Do as I say, not as I do: advice for foreign post-docs in the US – part II

This time I want to talk about finding a post-doc mentor. This topic of course not only applies to foreign post-docs but to anyone looking for a post-doc position. Lots and lots and lots and lots has been written about finding a mentor. And when I say mentor here, I mean the PI in the lab that you decided to join. Because of course you can always find more mentors in the people that surround you.

However, there are a couple things you might want to consider as a (non-native English speaking) foreigner:

First, a major reason – at least to me – to work in the US as a post-doc for a couple of years was to become more proficient in speaking and writing in English. In order to learn this, it is important that your PI, who you will be writing papers with and who will critique your presentations, is good at these things. This does not mean that your mentor needs to be American, but it is a good idea to go through hir publications and/or see them speak at a meeting and check out their style. Also, when you interview, ask who writes the papers. Because your mentor can be great at writing, if ze isn’t willing to teach you that, it’s useless.

Another reason for me to go to the US is that there are so many great scientific meetings here. Of course there are also great meetings in Europe, but living here is a great opportunity to go to meetings that are otherwise much more expensive to fly to. But you need to find out if your future mentor would be willing to let you go to meetings or whether ze chains you to the bench and never allows you to leave the lab. Ask this when you interview.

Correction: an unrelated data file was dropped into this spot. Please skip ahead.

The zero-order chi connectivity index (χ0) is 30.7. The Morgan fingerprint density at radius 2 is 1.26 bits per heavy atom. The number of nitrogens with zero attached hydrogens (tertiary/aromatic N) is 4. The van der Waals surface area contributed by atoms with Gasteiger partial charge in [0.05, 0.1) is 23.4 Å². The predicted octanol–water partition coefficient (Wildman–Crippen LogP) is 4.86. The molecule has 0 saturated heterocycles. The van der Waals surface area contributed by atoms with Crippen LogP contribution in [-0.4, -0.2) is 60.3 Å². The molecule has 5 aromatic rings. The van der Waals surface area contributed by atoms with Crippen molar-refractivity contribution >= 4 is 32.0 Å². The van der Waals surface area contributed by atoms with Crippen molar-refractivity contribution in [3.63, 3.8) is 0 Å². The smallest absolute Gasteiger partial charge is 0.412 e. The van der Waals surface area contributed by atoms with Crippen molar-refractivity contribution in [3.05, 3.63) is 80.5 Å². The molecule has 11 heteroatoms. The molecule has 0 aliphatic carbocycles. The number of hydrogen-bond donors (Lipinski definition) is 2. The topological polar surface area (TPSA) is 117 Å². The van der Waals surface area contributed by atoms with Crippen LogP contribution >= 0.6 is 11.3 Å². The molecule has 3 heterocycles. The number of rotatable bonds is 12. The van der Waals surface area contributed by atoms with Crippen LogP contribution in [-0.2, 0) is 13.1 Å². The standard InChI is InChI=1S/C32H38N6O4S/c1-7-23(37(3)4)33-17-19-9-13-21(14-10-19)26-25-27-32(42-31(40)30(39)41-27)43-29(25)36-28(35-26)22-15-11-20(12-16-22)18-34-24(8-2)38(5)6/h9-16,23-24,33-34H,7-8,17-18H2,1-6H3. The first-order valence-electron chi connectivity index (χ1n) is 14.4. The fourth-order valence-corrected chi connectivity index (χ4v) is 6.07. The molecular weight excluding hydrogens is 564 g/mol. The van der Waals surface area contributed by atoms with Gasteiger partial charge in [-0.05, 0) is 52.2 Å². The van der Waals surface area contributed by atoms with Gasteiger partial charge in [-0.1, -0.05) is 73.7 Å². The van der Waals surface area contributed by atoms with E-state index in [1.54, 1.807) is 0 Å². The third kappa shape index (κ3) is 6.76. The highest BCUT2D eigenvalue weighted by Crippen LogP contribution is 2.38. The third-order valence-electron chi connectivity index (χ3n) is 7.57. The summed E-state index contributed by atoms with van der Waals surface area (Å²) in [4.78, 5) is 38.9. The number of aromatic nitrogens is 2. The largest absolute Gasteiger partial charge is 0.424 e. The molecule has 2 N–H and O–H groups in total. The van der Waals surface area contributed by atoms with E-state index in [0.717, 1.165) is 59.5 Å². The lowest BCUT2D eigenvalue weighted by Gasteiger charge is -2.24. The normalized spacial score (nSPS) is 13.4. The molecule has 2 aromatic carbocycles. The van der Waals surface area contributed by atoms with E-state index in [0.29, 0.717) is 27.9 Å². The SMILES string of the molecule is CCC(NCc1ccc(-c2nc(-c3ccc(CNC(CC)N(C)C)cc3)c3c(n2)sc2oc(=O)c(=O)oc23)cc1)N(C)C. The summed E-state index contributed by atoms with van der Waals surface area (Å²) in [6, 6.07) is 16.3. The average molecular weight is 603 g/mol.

A last thing to consider specific to foreign post-docs is funding. Since your presence (and that of your family) here in the US is dependent on your visa, it is nice if your future mentor can offer you some guarantee of funding. Because it’s not that great if after a year the lab runs out of money and you need to find something else fast or you will need to leave the country. Of course another option is to come with your own funding – I will write about that later. Again, this is important for anyone, not just foreigners, but an important thing to remember is that if you’re not a US citizen, you’re not allowed to apply for an NRSA for example.

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2 Comments

Filed under academia, advice for foreign post-docs, cultural differences, decisions, funding, grant writing, life in the lab, managing people, meeting, mentoring, networking, postdoc, publishing papers, role models, travel

2 responses to “Do as I say, not as I do: advice for foreign post-docs in the US – part II

  1. NS

    I’m a non-US-citizen graduate student looking at post-doc positions now. Are you aware of sources of funding available to non-US citizens at the post-doctoral level? I found a few options online, but I’m not aware of anyone who has been funded by any of these fellowships. DO you know any non-US citizens with their own funding?

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